Nam­ing images is impor­tant to bet­ter com­mu­ni­cate what the image is about, so hav­ing a descrip­tive file name is key. An image about a grumpy cat is bet­ter named grumpy-cat.jpg than IMG00015.jpg Grumpy Cat Image Optimization Meme

Don’t add a bunch of irrel­e­vant key­words in the hopes that will help your image rank for var­i­ous key­words – just describe the image as a per­son would like­ly search for it. For exam­ple: grumpy-cat.jpg is OK; grumpy-cat-buy-cat-food-cat-litter-cat-trees-best-deals.jpg is just ter­ri­ble. Beyond descrip­tive words, a best prac­tice is to ensure the name is not over­ly long, that it’s in low­er­case, and that hyphens, not under­scores, are used between words.

6. Pick The Best File Type

Most browsers sup­port the fol­low­ing image file types: JPG, GIF, PNG, BMP (GIFs are even ani­mat­ed in Google Image Search results). You’ll want to use JPGs for most of the images on your site, PNGs for high qual­i­ty images (e.g., logos, some­thing with lots of col­ors, or you need a trans­par­ent back­ground), and GIFs when you have a good rea­son to get ani­mat­ed.

7. Describe Your Image With The Alt Attribute

The Alt attribute gives you anoth­er way to describe your image. Search engines can’t “see” your image, so this fur­ther explains what your image is about (again: no key­word stuff­ing here!). In addi­tion, using the Alt attribute makes the images acces­si­ble the blind when screen-read­ing ser­vices read the Alt text. In fact, one court rul­ing showed just how impor­tant acces­si­bil­i­ty was in a case against Tar­get by the Nation­al Fed­er­a­tion of the Blind.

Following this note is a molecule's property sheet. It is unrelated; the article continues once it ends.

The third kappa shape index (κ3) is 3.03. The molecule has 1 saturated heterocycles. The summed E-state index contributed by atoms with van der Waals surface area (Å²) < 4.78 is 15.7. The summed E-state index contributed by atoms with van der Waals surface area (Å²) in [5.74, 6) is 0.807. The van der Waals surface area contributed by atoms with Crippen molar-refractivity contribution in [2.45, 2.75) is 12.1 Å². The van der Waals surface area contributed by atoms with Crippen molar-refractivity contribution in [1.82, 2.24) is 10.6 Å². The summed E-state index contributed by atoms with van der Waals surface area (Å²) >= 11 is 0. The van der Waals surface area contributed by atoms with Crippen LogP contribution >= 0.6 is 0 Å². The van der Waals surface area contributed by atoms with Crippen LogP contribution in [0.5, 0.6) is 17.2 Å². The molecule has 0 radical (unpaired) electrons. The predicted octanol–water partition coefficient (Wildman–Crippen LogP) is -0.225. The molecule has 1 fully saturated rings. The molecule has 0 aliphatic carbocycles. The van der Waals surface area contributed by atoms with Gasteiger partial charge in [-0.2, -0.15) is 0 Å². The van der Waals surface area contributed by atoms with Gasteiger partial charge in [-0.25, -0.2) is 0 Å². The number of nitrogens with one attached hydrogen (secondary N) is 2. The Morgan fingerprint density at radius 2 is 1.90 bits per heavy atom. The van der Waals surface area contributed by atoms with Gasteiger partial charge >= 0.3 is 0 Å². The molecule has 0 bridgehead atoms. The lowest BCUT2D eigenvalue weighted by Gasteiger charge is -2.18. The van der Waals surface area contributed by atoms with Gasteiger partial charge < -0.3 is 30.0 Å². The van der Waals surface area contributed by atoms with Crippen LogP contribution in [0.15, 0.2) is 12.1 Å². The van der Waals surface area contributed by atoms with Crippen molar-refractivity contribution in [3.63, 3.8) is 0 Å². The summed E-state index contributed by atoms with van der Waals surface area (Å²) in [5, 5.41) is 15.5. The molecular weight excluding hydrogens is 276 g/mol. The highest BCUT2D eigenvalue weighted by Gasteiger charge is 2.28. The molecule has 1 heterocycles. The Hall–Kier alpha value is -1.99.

8. Create Image Sitemaps

Image sitemaps help search engines access more infor­ma­tion about the images on your site. Google says specif­i­cal­ly that image sitemaps can help it “dis­cov­er images that we might not oth­er­wise find (such as images your site reach­es with JavaScript code)” and allow you to “indi­cate images on your site that you want Google to crawl and index.”

9. Explore Schema

Struc­tured markup, like the kind found at Schema.org, is the future of the web. By fur­ther explain­ing what your images are about using markup, the search engines are able to bet­ter serve the most rel­e­vant image for a search. Image markup can be used for a whole host of oth­er sce­nar­ios, like ensur­ing the work is attrib­uted to the cre­ator, indi­cat­ing the loca­tion where the image was tak­en, and more.

10. Use A CDN

One way to help your images load faster for users with a Con­tent Deliv­ery Net­work (CDN), which will load images for your users based on their loca­tion. Not every site needs this, but for those that do it can have huge ben­e­fits in terms of speed, user expe­ri­ence, and SEO per­for­mance.

Danny Goodwin

Written by Danny Goodwin

Managing Editor, Momentology

Danny Goodwin is the former Managing Editor of Momentology. Previously, he was the editor of Search Engine Watch, where he was in charge of editing, content strategy, and writing about search industry news.